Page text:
Introduction: Local tumor invasion is a critical factor for the outcome of men with prostate cancer. In particular, seminal vesicle invasion (SVI) has been reported to be associated with a more unfavorable prognosis. A better understanding of the functional state of invading prostate cancer cells is crucial to develop novel therapeutic strategies for patients with locally advanced disease. Methods: The prognostic impact of local tumor progression was ascertained in over 1,000 men with prostate cancer. Prostate cancer specimens were stained by double-immunohistochemistry for the proliferation marker Ki-67 and the senescence marker p16INK4A. The migratory properties of senescent prostate cancer cells were analyzed in vitro using a wound healing assay and immunofluorescence microscopy for p16INK4A. Results: We confirm the notion that patients with SVI have a more unfavorable prognosis than patients with extraprostatic extension alone. Surprisingly, we found that the tumor invasion front frequently harbors p16INK4A-positive and Ki-67-negative, i.e., senescent, tumor cells. While the intraprostatic tumor periphery was a hotspot for both proliferation and expression of p16INK4A, the area of SVI showed less proliferative activity but was at the same time a hotspot of cells with increased nuclear p16INK4A expression. Senescence was associated with an accelerated migration of prostate cancer cells in vitro. Conclusion: This proof-of-concept study shows that invading prostate cancer cells frequently show signs of cellular senescence. This finding may open new avenues for neoadjuvant and adjuvant treatment concepts in men with locally advanced prostate cancer.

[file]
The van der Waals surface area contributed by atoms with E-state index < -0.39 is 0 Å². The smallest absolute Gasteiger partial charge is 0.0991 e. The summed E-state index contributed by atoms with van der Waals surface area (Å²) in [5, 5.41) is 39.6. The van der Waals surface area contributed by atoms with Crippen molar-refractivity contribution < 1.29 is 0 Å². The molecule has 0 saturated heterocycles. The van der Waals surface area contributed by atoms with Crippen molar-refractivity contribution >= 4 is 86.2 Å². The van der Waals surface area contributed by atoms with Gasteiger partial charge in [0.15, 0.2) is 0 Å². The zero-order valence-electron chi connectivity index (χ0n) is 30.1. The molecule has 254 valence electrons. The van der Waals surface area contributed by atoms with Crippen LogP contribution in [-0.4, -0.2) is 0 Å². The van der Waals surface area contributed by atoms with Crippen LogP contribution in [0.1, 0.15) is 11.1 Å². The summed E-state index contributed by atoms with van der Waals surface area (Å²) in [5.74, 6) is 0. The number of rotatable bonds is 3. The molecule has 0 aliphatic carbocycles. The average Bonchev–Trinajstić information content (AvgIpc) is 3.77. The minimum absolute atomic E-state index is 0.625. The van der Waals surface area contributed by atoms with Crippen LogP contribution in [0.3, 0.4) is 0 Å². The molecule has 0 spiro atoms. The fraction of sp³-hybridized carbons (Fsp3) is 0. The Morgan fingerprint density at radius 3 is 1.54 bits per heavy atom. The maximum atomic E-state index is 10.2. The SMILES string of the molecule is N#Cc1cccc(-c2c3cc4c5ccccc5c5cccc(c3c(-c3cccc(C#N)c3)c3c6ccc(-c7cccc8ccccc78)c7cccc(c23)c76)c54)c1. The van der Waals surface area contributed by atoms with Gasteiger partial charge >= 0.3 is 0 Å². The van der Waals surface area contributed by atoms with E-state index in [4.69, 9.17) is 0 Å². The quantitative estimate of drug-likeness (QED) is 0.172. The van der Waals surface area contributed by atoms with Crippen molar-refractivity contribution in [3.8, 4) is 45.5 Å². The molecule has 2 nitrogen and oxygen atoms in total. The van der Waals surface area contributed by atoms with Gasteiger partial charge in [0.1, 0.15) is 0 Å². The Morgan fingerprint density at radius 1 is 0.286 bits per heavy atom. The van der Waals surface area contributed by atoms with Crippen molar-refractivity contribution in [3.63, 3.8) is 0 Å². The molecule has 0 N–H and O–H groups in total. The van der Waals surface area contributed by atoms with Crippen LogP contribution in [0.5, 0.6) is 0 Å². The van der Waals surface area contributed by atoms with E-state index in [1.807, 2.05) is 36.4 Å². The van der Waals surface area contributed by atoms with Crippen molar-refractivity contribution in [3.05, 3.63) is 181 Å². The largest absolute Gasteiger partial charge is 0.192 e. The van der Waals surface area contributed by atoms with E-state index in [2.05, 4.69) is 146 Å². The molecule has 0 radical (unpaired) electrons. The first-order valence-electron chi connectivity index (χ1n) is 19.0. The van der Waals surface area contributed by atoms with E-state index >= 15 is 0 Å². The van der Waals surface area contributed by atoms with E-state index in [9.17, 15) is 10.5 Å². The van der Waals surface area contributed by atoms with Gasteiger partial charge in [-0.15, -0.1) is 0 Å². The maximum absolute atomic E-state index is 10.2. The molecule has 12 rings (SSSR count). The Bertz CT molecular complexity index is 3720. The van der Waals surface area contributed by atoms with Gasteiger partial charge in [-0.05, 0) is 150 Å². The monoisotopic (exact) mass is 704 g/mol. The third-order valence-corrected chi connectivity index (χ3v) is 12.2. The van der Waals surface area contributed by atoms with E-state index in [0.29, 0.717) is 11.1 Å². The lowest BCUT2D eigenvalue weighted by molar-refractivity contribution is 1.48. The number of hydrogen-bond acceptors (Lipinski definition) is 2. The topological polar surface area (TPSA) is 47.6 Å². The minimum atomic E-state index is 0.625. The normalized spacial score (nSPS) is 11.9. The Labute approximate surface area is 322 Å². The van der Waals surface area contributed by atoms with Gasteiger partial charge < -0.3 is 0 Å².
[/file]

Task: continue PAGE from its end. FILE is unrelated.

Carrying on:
Malignant transformation and tumor progression are processes in which tumor cells acquire new properties that allow them to overcome various selection barriers. Early stages of malignant progression are characterized by evasion of apoptosis, enhanced survival, and increased proliferation. In later stages, tumor cells become increasingly able to invade the surrounding tissue and ultimately colonize distant metastatic niches .